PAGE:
Peanuts back on the menu following research study

Jonathan is among the 1.4 percent of U.S. children allergic to peanuts. Once terrified of accidental exposure, the 6 year old now regularly enjoys peanuts as a snack, all thanks to an innovative clinical trial at UNC.

Peanuts back on the menu following research study click to enlarge Jonathan gets one of his periodic exams from Jill French, RN.

Six-year-old Jonathan likes nothing better than ripping into a bag of peanuts at a Charlotte Knights baseball game and enjoying them right from the shell. This common summertime pleasure could have caused a potentially life-threatening allergic reaction just a few years ago, but his participation in groundbreaking food allergy research has changed his life.

“He’s leading an active life these days,” says his mother, Linda. “He plays baseball, basketball, and lacrosse. He has no limits.”

Jonathan’s food allergies cropped up early in life. “I was a nursing mother and noticed he had some skin problems,” Linda recalls. “We thought it was just contact dermatitis. But one day, at six months, I gave him some formula that brought on such a case of hives, I strapped him in the car and headed for the nearest urgent care.”

The problem turned out to be an allergy to the whey protein in the formula. From that point on, the family had to vigilantly monitor Jonathan’s diet. Further testing revealed he was sensitive to dairy, eggs, and peanuts.

At age 3, Jonathan’s family learned about pioneering food allergy research being done by Wesley Burks, MD, who leads the UNC Children’s Food Allergy Initiative. The toddler qualified for one of Burks’ peanut allergy studies.

The study consists of giving the allergic patient small, precise amounts of peanut protein, in increasing doses, in a tightly controlled environment over many months. The study is “double blind,” meaning that neither the patient nor the observers know whether the food contains the allergen or a placebo. After the food is consumed, the patient is closely monitored for signs of allergic response.

“It’s an incredibly stressful time for the parents,” explains Jill French, RN, a study coordinator. “We must watch the patients like hawks but discretely. We tell the parents we are right there watching every reaction, but we must do it so the children remain calm. It can be a terrifying time for the children. All their lives they have been told not to eat something, and now we come along and ask them to eat it. ”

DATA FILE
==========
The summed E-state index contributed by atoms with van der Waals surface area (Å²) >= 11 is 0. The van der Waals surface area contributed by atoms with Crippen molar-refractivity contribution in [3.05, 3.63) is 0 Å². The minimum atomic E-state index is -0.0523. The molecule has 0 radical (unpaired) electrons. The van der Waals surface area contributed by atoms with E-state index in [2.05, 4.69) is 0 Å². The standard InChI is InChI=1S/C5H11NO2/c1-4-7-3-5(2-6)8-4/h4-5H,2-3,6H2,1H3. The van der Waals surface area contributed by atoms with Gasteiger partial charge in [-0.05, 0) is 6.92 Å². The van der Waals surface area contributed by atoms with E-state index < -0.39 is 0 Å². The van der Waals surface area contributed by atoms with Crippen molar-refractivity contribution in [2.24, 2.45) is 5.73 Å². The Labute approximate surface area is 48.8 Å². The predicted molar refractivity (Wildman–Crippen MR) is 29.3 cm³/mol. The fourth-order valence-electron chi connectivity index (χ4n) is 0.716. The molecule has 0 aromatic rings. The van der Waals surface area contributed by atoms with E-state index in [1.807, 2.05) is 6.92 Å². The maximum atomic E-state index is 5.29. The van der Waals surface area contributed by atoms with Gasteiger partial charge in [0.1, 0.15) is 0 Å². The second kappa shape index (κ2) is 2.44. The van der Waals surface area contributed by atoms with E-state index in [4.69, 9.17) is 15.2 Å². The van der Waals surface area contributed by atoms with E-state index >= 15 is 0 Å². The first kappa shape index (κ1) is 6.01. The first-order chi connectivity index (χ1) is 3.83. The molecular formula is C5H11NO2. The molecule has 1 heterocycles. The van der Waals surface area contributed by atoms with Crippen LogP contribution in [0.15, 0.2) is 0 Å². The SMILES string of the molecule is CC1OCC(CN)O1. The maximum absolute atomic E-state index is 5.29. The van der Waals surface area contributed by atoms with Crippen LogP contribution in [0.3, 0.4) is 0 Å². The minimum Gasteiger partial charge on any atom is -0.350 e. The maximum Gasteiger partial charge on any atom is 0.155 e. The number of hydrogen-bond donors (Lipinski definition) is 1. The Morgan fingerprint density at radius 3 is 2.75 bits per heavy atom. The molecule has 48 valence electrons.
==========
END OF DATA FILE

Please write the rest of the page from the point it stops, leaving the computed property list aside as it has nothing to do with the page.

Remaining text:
French describes a typical patient visit: “Every half-hour, they get a little more, plus a physical check. We watch for any reaction. We must be very focused; it’s a high intensity situation.”

Jonathan began the peanut study in 2011, successfully completing the course in April 2013. His progress is remarkable, but his allergies will always need monitoring, cautions Pam Steele, CPNP, who works with the family.

“His ability to ‘tolerate’ peanuts has increased dramatically,” says Steele, “but ‘cure’ is not a word I would use. We’ve got a lot to learn and a long way to go.”

Since completing the peanut study, Jonathan has been enrolled in a similar study for egg allergy, which makes him a frequent visitor of UNC’s pediatric food allergy study lab.

“It’s actually a fun place for them to visit,” says his mother. “There are games, TV, and iPads. They can even do their homework, and siblings are welcome, too.”

“But what really makes the difference is the staff here,” she continues. “We come every two weeks, and on the week in between, they will call to catch up and check on things.”

Feelings of admiration between the parents and the staff are mutual.

“They do this every day,” says Steele of the food allergy families with whom she works. “It’s a lot of work and sacrifice. When you think of the gas they use, the time off from work, and perhaps having to rent a hotel, it all adds up. And they do this not only for their child but for the good of society.”

“In some ways it’s very easy,” says Linda. “We follow the plan at home and make sure we educate Jonathan’s friends about the diet.”

“We’ve been very lucky,” she adds. “He’s never, ever had to use an EpiPen.”